Join The Conversation With Mishpacha's Weekly Newsletter

One Step at a Time

Shoshana R. Meiri

When she had first one, and then another, special needs child, Toby Walzer nearly drowned in depression. But then she got herself the help she needed to be able to ride the waves — and stretched out a life preserver to other struggling parents.

Wednesday, July 08, 2015

Toby Walzer, 47, was born in London to Avrohom Boruch and Katy Kahan, a genteel, well-to-do European couple, refugees both — her father from Czechoslovakia, her mother a Kindertransport immigrant from Vienna. The youngest of six children, she confesses she was “very spoiled. Whatever I wanted, I got — I just had to open my mouth and it was there.” Toby’s parents infused her with a love and respect for others. “They would do anything for any human being. But they didn’t talk about the chesed they did. If someone was collecting tzedakah, they’d invite him in for a warm drink or meal. It was absolutely a given that if visitors came, I had to give up my bed. And if I had ever dared say something disrespectful to our cleaning lady, I would have gotten it!” As a child, Toby was sociable, popular, lively… and not a good student. Her mind was “all over the place”; today, she claims, she’d be diagnosed with ADHD. She was just 17 when she married Israeli-born Yisroel Walzer. Three daughters arrived in quick succession, followed by a son. “I was very busy with gashmiyus,” she admits. “Shopping, dressing nicely, and dressing the kids nicely.” Then Toby faced the first jolt of her life. When Naftoli — now 20 — was born, Toby sensed something wrong. “As he was put into my arms, I said, ‘Is this my baby?’ And I thought, ‘You idiot — what a stupid thing to say!’ But I kept thinking it… Is he mine?”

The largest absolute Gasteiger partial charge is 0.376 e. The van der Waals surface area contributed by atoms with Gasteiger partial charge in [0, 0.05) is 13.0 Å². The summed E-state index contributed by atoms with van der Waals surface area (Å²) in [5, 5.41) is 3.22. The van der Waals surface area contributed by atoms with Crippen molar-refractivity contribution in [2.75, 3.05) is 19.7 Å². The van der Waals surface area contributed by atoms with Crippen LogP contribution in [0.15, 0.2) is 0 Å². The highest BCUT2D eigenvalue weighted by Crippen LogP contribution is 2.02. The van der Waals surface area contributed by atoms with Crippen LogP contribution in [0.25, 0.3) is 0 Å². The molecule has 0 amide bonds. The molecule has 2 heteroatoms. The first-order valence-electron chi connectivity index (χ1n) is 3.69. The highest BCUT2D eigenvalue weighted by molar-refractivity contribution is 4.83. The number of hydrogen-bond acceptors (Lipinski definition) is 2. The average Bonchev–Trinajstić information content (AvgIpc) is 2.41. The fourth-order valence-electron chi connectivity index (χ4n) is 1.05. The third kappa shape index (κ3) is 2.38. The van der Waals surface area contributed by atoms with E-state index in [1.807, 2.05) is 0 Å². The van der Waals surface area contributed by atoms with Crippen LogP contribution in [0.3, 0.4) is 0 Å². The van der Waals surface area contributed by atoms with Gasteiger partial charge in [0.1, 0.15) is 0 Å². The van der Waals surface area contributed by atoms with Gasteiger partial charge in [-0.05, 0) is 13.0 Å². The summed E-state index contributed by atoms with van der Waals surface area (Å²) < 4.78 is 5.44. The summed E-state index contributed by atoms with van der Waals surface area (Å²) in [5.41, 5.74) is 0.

To read the rest of this story, please buy this issue of Mishpacha or sign up for a weekly subscription

Share this page with a friend. Fill in the information below, and we'll email your friend a link to this page on your behalf.

Your name
Your email address
You friend's name
Your friend's email address
Please type the characters you see in the image into the box provided.

Drink to Eternity
Rabbi Moshe Grylak Redemption doesn’t simply mean being let out of jail
Klal Yisrael Is Always Free
Yonoson Rosenblum "In that merit will Klal Yisrael continue to exist”
Home Free
Eytan Kobre My baseline for comparison is admittedly weak
Believe in Your Own Seder
Rabbi Judah Mischel Hashem is satisfied when we do our best
Picture Perfect
Yisroel Besser Take a picture — and this time, send it to yourself
Flying Solo
Rabbi Ron Yitzchok Eisenman As Pesach loomed closer, his resentment was growing
Hanging on by a Hair
Jacob L. Freedman MD “Do you still think that I’m not completely crazy?”
A Song for Every Season
Riki Goldstein Influencers map out their personal musical soundtracks
Subliminal Speech
Faigy Peritzman The deeper the recognition, the deeper the effect
The Big Change
Sarah Chana Radcliffe Spelling things out clears clouds of resentment
The Count-Up
Mrs. Shani Mendlowitz Tap the middos of Sefirah to recreate yourself
The Baker: Part 1
D. Himy, M.S. CCC-SLP with Zivia Reischer "She can't get married if she can't build a relationship...
Know This: Infertility
As Told to Bracha Stein There was no place for me. I didn’t belong
Dear Shadchan
The Girl Here's the thing: I need time